Most of the attention these days on Congress (the opposite of progress) has centred on the Senate’s inability to pass a replacement for the misnamed Affordable Care Act. Let me make my first stipulation: the “repeal and replace” business is pure political theatre, has been from the start, and in a sense Donald Trump has called their bluff on it. (That’s why I dropped the subject when the ACA was passed.) If I were Trump, I’d let it go down the tube and figure out a “Plan B” to manoeuvre Congress into doing something really worthwhile.
Supporters of a stalled single-payer healthcare bill returned to the Capitol in Sacramento on Monday to express their anger that Assembly Speaker Anthony Rendon (D-Paramount) shelved the measure more than a week ago.
Backers of the bill, SB 562, disrupted a separate hearing on the Assembly floor by unfurling a banner from the gallery before being escorted out. They also attended a hearing of the Assembly Rules Committee, the panel in which Rendon held back the bill, holding up signs on which they’d written personal healthcare stories. And a small contingent staged a “sit-in” near Rendon’s office, chanting “SB 562.”
Single-payer is the left’s “holy grail” from a political standpoint. But they didn’t pass it when the ACA was enacted and the California Senate can’t bring it self to do it. Jerry “Governor Moonbeam” Brown doesn’t like it either. This doesn’t make sense, especially in the single-party state that California has become.
The goal of single-payer is to have mediocre health care for everyone at around 10% of GDP, and the ACA got us half of that. (Guess which half?) Under single-payer, people who want something better will have to sneak out of the country for it, hoping that they won’t be caught in a shame/honour reaction the way Charlie Gard did.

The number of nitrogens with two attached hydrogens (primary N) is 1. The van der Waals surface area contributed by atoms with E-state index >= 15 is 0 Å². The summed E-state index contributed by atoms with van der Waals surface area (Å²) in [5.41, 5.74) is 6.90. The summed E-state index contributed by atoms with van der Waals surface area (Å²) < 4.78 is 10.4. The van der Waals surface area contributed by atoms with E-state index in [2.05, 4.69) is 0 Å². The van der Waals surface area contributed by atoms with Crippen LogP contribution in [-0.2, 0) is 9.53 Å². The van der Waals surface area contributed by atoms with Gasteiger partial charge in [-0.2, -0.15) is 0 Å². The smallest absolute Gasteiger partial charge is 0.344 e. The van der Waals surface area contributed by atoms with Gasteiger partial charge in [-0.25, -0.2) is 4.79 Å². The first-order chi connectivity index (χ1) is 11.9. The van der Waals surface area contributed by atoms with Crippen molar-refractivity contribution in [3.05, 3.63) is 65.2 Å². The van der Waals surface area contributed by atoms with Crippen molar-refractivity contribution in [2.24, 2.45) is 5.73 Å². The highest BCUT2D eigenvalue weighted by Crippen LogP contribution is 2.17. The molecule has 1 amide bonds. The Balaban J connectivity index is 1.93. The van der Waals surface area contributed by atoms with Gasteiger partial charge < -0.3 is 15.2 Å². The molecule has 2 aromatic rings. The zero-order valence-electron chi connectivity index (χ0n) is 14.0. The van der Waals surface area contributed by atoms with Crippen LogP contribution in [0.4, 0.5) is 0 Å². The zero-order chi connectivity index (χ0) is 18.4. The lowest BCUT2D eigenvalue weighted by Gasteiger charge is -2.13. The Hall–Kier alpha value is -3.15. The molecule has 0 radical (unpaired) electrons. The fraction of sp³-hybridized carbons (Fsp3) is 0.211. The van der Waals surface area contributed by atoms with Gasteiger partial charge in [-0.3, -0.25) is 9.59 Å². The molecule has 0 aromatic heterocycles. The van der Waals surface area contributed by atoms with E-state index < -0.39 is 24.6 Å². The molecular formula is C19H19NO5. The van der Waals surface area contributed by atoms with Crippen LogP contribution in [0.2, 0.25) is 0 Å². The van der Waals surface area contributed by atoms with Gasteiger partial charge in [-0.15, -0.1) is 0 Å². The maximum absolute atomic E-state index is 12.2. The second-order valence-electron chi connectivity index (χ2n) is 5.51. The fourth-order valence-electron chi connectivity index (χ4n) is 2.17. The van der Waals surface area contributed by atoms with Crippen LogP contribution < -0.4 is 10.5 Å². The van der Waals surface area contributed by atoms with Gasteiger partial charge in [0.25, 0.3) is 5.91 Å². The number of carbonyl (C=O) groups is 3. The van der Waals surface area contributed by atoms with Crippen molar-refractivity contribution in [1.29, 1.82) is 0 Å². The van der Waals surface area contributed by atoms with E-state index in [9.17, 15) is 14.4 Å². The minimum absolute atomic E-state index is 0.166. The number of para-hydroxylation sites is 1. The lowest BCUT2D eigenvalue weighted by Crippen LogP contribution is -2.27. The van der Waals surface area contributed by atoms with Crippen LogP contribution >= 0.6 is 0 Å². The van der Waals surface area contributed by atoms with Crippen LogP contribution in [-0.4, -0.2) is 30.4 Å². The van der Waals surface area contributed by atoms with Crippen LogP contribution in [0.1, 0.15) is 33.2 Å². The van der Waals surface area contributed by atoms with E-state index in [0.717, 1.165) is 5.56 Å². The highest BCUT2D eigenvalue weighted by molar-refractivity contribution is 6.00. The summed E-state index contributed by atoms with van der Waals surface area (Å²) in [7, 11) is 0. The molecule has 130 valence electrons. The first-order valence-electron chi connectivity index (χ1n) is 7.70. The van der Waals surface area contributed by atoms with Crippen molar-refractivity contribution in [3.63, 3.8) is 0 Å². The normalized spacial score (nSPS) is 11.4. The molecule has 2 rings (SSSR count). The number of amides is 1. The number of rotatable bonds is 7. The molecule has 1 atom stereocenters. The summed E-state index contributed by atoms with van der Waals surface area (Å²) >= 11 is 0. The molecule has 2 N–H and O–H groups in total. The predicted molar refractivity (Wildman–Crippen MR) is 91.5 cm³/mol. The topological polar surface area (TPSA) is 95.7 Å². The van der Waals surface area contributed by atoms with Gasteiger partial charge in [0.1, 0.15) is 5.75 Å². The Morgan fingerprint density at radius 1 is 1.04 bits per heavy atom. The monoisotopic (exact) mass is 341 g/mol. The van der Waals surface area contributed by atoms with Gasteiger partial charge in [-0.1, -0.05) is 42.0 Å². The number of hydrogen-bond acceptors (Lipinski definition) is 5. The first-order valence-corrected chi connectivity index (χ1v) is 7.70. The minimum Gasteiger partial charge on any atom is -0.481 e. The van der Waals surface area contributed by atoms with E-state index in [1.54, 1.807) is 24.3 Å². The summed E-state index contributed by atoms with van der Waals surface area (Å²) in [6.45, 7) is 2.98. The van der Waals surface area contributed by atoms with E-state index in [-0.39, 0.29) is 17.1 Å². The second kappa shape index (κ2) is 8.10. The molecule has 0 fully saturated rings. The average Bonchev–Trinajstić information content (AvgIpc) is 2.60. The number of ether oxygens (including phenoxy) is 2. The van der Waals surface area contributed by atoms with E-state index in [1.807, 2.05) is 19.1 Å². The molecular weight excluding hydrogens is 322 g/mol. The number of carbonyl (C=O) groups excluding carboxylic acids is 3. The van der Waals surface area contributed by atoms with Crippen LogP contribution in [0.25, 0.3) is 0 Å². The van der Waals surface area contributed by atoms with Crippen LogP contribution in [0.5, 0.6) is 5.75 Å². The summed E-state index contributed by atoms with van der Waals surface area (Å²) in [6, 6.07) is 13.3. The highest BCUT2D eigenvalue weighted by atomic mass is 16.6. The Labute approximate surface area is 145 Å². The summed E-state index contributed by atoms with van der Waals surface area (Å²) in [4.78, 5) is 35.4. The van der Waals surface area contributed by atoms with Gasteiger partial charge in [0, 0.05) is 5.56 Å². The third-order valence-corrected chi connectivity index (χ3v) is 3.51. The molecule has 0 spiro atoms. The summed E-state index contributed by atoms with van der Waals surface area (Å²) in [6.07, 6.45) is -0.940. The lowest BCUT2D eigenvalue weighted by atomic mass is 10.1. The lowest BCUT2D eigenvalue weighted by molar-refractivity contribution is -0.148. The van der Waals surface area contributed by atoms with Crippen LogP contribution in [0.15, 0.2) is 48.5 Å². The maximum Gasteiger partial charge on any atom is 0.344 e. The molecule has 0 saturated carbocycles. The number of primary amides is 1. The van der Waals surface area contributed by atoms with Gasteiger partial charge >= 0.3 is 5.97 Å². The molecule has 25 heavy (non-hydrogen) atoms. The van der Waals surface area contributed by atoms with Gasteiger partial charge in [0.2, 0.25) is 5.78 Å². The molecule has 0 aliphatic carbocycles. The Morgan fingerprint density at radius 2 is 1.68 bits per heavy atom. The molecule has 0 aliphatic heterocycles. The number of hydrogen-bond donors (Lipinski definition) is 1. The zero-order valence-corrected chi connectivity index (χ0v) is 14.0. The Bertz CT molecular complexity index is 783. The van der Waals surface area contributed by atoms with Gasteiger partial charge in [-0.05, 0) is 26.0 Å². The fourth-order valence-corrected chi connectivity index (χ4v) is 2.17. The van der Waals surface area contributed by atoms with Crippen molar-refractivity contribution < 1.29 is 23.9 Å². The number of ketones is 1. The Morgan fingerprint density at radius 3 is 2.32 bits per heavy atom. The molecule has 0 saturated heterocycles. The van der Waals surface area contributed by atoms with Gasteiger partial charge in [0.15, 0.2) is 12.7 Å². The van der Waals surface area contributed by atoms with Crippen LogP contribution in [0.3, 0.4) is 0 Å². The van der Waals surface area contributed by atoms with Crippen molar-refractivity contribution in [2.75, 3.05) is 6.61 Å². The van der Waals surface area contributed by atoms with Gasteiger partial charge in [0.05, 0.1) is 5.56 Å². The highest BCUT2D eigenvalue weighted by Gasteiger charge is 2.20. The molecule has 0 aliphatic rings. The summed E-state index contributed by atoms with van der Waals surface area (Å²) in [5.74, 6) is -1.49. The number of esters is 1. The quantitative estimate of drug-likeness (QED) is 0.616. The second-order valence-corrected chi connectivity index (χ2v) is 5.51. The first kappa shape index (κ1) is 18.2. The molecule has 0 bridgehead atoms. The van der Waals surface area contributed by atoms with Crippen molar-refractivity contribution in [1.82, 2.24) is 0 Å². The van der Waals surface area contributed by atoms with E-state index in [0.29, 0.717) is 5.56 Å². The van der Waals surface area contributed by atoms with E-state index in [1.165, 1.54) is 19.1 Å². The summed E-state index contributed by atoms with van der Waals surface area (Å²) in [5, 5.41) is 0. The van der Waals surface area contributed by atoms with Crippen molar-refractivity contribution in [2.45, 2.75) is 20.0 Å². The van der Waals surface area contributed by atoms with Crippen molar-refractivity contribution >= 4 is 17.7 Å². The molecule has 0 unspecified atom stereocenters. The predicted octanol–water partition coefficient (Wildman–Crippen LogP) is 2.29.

Some people say that single-payer is unaffordable. But that’s simply not true. Once the single entity gets control of the checkbook, if that entity has the political will, they can spend as much or as little as they like to the extent they can stand the political blowback. That is one of the big “ifs;” the current system allows for blame shifting to outside entities, which is one reason many on the left oppose single-payer, even though they’re loathe to admit it.
At this point in American history, it is my idea that the American people are so deeply into their entitlement mentality and tired of running around for all the “choices” they have in health care that single-payer is what we will, in the end, have. Politically the left have a winner if they play their cards and pull themselves together long enough to pull it off.
If the Democrats, who are just about the only game in the state, can’t pass single-payer, the nirvana they’ve promised us is a mirage. And that’s something to think about as we stumble through another election cycle.